COVID-19’s Burden on Latinx Communities
United Church of Christ – Wider Church Ministries
Humanitarian Development Team
Coronavirus (COVID-19) Daily Briefing
Barbara T. Baylor, MPH – Temporary Health Liaison
COVID-19’s Burden on Hispanic/Latino(a)/Latinx Communities
According to the Centers for Disease Control (1), the impact of COVID-19 on different racial and ethnic groups is still emerging. Health differences among racial and ethnic groups often are due to differences in economic and social conditions. Some racial and ethnic groups already were in crisis prior to the COVID-19 pandemic.
The Office of Minority Health, Department of Health and Human Services (2) defines “Hispanic/Latino” as including any person of Cuban, Mexican, Puerto Rican, South or Central American, or other Spanish culture or origin, regardless of race. According to U.S. Census data (3) the Hispanic population reached a record 59.9 million in 2018, up 1.2 million over the previous year.
In “The Virus Doesn’t Discriminate but Governments Do: Latinos Disproportionately Hit by Coronavirus” (The Guardian (4)), Latinos across the United States are getting sick disproportionately from COVID-19. In some areas of the United States they are dying from COVID-19 at up to three times the rate as non-Hispanic whites.
New data trickling out of cities and states are making increasingly clear the virus’s unequal toll on people of color:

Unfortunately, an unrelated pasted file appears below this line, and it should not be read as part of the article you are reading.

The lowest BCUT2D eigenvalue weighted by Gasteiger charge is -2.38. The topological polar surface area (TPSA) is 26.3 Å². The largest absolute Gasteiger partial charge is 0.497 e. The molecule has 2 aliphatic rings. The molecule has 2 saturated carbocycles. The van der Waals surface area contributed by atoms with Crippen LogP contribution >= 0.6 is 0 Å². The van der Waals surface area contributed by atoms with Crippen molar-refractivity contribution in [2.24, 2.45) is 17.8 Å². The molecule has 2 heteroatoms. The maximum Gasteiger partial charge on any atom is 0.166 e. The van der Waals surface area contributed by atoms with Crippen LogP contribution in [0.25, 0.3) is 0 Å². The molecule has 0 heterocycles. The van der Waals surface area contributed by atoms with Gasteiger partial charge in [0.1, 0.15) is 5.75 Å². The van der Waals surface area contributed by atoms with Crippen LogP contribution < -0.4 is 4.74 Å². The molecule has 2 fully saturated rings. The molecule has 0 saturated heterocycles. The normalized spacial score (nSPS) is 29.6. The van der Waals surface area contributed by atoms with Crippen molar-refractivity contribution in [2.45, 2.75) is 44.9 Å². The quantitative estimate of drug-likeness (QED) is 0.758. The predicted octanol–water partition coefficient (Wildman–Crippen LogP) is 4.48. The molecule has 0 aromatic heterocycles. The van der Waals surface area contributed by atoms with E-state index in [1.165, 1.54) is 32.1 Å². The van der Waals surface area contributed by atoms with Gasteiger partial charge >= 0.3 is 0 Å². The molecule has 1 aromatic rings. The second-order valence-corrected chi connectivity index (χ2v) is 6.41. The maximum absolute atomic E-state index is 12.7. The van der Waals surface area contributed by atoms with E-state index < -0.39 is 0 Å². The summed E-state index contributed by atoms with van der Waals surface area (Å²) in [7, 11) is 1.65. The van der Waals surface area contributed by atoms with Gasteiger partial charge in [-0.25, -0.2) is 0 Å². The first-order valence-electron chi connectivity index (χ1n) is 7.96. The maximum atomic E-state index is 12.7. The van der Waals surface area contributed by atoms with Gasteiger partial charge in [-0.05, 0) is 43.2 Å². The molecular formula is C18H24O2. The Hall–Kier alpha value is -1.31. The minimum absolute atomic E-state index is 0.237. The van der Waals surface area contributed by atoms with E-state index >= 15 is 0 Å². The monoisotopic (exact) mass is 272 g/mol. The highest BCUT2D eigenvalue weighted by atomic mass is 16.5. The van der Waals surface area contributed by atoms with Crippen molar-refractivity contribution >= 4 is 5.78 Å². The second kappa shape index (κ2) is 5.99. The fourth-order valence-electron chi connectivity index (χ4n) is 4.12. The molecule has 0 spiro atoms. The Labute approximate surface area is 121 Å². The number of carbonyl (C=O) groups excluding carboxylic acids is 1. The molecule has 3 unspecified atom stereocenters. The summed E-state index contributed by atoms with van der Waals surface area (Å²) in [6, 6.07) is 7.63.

* In New York City, data show that COVID-19 is killing Latino people at 1.6 times the rate that it is killing non-Hispanic white people.
* In Utah, Latinos are being infected and hospitalized at three times the rate of non-Hispanic white people. Whereas Latinos make up 14 percent of the state’s population, 29 percent of the patients who have tested positive for COVID-19 in the state identify as Latino. ·
* In Oregon, Latinos account for 22 percent of COVID-19 cases where demographic information was available. Latinos make up 13 percent of Oregon’s population.
* In New Jersey, Latinos make up 19 percent of the population, but nearly 30 percent of COVID-19 patients in that state identify as Hispanic.
* In Washington state, 25 percent of those infected are Latino while they make up only 13 percent of the state’s total population.
The Impact of Covid-19 on Latinos in the U.S. (5) is a joint effort between the Mijente Support Committee and The Labor Council for Latin American Advancement. This report shares compelling social, cultural and economic reasons why the U.S. Hispanic/Latino(a)/Latinx population is positioned to be among the hardest hit by the pandemic. The following is a brief look at some of these reasons.
COVID-19 is a public health crisis and an economic one. The COVID-19 virus is disproportionately impacting the Latino population because of deep-rooted social and economic inequities.
26 million Latinos are in the U.S. workforce and more than 24 percent of them work in low-wage jobs. Latino and immigrant workers continue to be among America’s most vulnerable workers and the ongoing drivers of the U.S. economy, working in what are now considered to be “essential” jobs as farmworkers, grocery and restaurant workers, medical workers, cleaners, delivery workers and caretakers in communities across the United States. Many of these jobs put them on the frontlines of exposure to COVID-19 infection.